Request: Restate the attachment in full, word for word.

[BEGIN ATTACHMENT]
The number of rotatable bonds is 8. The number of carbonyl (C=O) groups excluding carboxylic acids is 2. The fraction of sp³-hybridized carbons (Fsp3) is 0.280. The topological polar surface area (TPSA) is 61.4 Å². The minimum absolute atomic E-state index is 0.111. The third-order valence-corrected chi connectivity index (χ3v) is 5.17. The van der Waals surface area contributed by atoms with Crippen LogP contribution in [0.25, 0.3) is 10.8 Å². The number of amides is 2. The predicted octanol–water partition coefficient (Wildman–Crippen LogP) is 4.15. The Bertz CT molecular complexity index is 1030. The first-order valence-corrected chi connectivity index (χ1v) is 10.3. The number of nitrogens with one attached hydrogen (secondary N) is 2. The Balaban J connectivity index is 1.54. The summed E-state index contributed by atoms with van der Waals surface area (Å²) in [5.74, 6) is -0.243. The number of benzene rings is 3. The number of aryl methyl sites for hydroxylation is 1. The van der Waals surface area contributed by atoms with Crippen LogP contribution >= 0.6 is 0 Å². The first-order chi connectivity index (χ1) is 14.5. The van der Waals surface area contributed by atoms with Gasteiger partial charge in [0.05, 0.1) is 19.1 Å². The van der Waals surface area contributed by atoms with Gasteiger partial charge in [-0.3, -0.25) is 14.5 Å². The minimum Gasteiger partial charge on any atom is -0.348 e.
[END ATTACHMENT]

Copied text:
The number of rotatable bonds is 8. The number of carbonyl (C=O) groups excluding carboxylic acids is 2. The fraction of sp³-hybridized carbons (Fsp3) is 0.280. The topological polar surface area (TPSA) is 61.4 Å². The minimum absolute atomic E-state index is 0.111. The third-order valence-corrected chi connectivity index (χ3v) is 5.17. The van der Waals surface area contributed by atoms with Crippen LogP contribution in [0.25, 0.3) is 10.8 Å². The number of amides is 2. The predicted octanol–water partition coefficient (Wildman–Crippen LogP) is 4.15. The Bertz CT molecular complexity index is 1030. The first-order valence-corrected chi connectivity index (χ1v) is 10.3. The number of nitrogens with one attached hydrogen (secondary N) is 2. The Balaban J connectivity index is 1.54. The summed E-state index contributed by atoms with van der Waals surface area (Å²) in [5.74, 6) is -0.243. The number of benzene rings is 3. The number of aryl methyl sites for hydroxylation is 1. The van der Waals surface area contributed by atoms with Crippen LogP contribution >= 0.6 is 0 Å². The first-order chi connectivity index (χ1) is 14.5. The van der Waals surface area contributed by atoms with Gasteiger partial charge in [0.05, 0.1) is 19.1 Å². The van der Waals surface area contributed by atoms with Gasteiger partial charge in [-0.3, -0.25) is 14.5 Å². The minimum Gasteiger partial charge on any atom is -0.348 e.